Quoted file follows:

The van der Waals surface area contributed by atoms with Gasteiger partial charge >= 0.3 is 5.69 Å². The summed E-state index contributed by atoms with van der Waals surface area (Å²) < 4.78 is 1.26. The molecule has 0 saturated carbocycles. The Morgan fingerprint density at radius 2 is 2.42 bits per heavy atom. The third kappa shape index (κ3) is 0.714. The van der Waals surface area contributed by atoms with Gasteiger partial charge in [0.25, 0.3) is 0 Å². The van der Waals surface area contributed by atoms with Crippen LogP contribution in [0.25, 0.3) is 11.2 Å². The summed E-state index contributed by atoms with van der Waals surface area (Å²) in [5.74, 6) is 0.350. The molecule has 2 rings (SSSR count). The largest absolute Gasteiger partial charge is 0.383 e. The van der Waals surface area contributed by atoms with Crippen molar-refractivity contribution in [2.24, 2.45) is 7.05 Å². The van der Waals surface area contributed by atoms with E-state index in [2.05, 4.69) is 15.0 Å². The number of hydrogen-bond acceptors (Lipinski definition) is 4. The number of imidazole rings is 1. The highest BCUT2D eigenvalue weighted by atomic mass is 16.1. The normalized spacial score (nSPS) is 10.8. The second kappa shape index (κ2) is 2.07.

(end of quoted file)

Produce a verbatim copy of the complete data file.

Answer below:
The van der Waals surface area contributed by atoms with Gasteiger partial charge >= 0.3 is 5.69 Å². The summed E-state index contributed by atoms with van der Waals surface area (Å²) < 4.78 is 1.26. The molecule has 0 saturated carbocycles. The Morgan fingerprint density at radius 2 is 2.42 bits per heavy atom. The third kappa shape index (κ3) is 0.714. The van der Waals surface area contributed by atoms with Gasteiger partial charge in [0.25, 0.3) is 0 Å². The van der Waals surface area contributed by atoms with Crippen LogP contribution in [0.25, 0.3) is 11.2 Å². The summed E-state index contributed by atoms with van der Waals surface area (Å²) in [5.74, 6) is 0.350. The molecule has 2 rings (SSSR count). The largest absolute Gasteiger partial charge is 0.383 e. The van der Waals surface area contributed by atoms with Crippen molar-refractivity contribution in [2.24, 2.45) is 7.05 Å². The van der Waals surface area contributed by atoms with E-state index in [2.05, 4.69) is 15.0 Å². The number of hydrogen-bond acceptors (Lipinski definition) is 4. The number of imidazole rings is 1. The highest BCUT2D eigenvalue weighted by atomic mass is 16.1. The normalized spacial score (nSPS) is 10.8. The second kappa shape index (κ2) is 2.07.